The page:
Revenue falls at Cuisine de France group Aryzta
Embattled Swiss-Irish baked goods firm Aryzta has seen its revenue fall by 5.5pc year-on-year to €909.7m in the three months to 31 October.
In Europe, despite the expected reduction from Swiss in-sourcing, the company, who's brands include Cuisine de France, experienced organic growth of 0.6pc, which was then offset by negative currency headwinds of 0.9pc, according to the group’s revenue update.
The growth in Europe was driven by an improved price mix.
However in North America, Aryzta saw its organic revenue decline by 7pc in the three month period, driven entirely by its Cloverhill business, which Aryzta acquired in 2014.
Problems at the Cloverhill facility include volume losses arising from the misstep into the business to consumer centre aisle, high labour turnover, and recruitment costs.
Currency had a further 4.5pc negative impact on revenues in the North American market.
There was some good news, with the company experiencing organic growth of 7.8pc in the rest of the world market, however this was offset by a negative currency impact of 5.3pc.
Excluding Cloverhill, group revenues grew by 1.3pc overall on an organic basis.
Commenting on the results, Aryzta CEO Kevin Toland said that the business challenges remained unchanged from those outlined in September, with Europe continuing to perform to expectation. However he said that progress at Cloverhill was proving "difficult".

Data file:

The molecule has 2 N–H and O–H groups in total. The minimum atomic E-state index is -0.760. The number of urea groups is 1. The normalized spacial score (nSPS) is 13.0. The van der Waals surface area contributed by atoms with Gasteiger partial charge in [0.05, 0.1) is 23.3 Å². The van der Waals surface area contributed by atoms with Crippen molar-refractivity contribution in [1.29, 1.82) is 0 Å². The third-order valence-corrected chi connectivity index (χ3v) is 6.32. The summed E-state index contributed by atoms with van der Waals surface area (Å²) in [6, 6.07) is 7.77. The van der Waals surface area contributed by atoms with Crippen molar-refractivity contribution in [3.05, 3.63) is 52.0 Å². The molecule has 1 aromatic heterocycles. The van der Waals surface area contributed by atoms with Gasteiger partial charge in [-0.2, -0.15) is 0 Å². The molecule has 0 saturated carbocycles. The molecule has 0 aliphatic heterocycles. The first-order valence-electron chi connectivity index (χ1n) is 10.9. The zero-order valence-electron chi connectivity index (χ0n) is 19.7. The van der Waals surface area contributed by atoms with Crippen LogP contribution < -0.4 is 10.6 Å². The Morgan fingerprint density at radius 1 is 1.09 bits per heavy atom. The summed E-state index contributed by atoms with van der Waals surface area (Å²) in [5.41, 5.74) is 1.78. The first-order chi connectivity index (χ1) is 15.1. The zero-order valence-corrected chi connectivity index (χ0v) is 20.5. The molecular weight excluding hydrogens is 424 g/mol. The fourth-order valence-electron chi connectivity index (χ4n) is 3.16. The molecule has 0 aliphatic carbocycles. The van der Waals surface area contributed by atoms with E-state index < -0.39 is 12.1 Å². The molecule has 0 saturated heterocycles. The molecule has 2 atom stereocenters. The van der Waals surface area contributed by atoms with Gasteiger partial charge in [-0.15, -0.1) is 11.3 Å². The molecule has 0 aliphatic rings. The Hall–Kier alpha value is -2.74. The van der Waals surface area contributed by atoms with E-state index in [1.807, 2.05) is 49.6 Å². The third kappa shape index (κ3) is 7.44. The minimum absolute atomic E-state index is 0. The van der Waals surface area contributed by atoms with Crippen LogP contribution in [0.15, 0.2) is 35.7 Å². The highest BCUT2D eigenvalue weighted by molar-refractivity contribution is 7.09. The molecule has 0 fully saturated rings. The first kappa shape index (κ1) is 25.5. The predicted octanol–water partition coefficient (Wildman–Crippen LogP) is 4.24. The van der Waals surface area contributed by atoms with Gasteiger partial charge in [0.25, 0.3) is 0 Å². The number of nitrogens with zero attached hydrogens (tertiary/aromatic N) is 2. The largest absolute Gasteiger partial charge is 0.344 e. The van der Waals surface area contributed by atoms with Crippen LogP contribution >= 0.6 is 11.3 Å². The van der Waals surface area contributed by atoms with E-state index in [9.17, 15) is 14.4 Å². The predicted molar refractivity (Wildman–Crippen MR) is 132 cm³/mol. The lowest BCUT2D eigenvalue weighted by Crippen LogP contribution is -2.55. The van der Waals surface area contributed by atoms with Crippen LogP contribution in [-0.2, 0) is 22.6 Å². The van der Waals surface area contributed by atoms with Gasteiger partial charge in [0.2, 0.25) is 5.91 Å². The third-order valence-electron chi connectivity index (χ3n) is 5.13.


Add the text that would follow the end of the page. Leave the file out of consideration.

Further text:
"Management’s priority is to continue to identify issues and opportunities to address operating performance and to maximise available free cash flow," Mr Toland said.
Earlier this month the Irish Independent revealed that Aryzta, which has its roots in Irish agri group IAWS, has been slapped with a major lawsuit in the US that exposes the impact its manufacturing difficulties in America have had on customers.
Tennessee firm McKee Foods - which owns the high-profile Little Debbie brand in the US and has annual sales of about $1.5bn (€1.27bn) - claims that it will lose millions of dollars in profits because Aryzta couldn't fulfil its orders properly.
Meanwhile in October, the Sunday Independent revealed that Aryzta is facing continuing losses at its US Cloverhill facilities following an immigration crackdown which forced out 800 workers.
More than a third of its staff had to leave the US operation after a federal audit of a third party staffing agency found that hundreds of workers did not have the correct paperwork.